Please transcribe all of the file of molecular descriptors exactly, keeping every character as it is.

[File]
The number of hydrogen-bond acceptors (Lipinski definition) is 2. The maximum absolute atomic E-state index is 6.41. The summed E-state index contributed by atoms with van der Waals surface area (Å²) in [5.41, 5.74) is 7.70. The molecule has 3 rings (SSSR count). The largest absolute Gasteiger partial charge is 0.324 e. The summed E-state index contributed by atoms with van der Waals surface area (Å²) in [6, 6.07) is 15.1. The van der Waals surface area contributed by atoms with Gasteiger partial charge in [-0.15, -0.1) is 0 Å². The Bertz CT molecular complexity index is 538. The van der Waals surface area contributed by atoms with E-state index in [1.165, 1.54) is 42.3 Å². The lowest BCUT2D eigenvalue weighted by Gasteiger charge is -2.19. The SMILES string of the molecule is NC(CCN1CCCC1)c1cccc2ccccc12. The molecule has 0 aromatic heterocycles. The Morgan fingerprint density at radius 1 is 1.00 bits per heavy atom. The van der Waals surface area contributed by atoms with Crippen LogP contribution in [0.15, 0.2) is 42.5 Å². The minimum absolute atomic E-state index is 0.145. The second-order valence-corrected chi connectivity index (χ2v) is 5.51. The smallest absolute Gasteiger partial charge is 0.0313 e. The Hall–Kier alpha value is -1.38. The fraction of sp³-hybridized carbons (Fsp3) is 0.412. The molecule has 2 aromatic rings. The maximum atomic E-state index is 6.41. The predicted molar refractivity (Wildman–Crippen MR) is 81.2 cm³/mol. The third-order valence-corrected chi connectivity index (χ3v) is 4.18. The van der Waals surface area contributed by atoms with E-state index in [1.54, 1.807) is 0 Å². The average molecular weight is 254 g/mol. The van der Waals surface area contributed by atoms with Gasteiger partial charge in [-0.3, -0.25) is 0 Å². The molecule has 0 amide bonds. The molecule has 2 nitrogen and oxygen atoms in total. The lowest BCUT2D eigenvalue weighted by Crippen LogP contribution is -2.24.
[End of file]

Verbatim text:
The number of hydrogen-bond acceptors (Lipinski definition) is 2. The maximum absolute atomic E-state index is 6.41. The summed E-state index contributed by atoms with van der Waals surface area (Å²) in [5.41, 5.74) is 7.70. The molecule has 3 rings (SSSR count). The largest absolute Gasteiger partial charge is 0.324 e. The summed E-state index contributed by atoms with van der Waals surface area (Å²) in [6, 6.07) is 15.1. The van der Waals surface area contributed by atoms with Gasteiger partial charge in [-0.15, -0.1) is 0 Å². The Bertz CT molecular complexity index is 538. The van der Waals surface area contributed by atoms with E-state index in [1.165, 1.54) is 42.3 Å². The lowest BCUT2D eigenvalue weighted by Gasteiger charge is -2.19. The SMILES string of the molecule is NC(CCN1CCCC1)c1cccc2ccccc12. The molecule has 0 aromatic heterocycles. The Morgan fingerprint density at radius 1 is 1.00 bits per heavy atom. The van der Waals surface area contributed by atoms with Crippen LogP contribution in [0.15, 0.2) is 42.5 Å². The minimum absolute atomic E-state index is 0.145. The second-order valence-corrected chi connectivity index (χ2v) is 5.51. The smallest absolute Gasteiger partial charge is 0.0313 e. The Hall–Kier alpha value is -1.38. The fraction of sp³-hybridized carbons (Fsp3) is 0.412. The molecule has 2 aromatic rings. The maximum atomic E-state index is 6.41. The predicted molar refractivity (Wildman–Crippen MR) is 81.2 cm³/mol. The third-order valence-corrected chi connectivity index (χ3v) is 4.18. The van der Waals surface area contributed by atoms with E-state index in [1.54, 1.807) is 0 Å². The average molecular weight is 254 g/mol. The van der Waals surface area contributed by atoms with Gasteiger partial charge in [-0.3, -0.25) is 0 Å². The molecule has 0 amide bonds. The molecule has 2 nitrogen and oxygen atoms in total. The lowest BCUT2D eigenvalue weighted by Crippen LogP contribution is -2.24.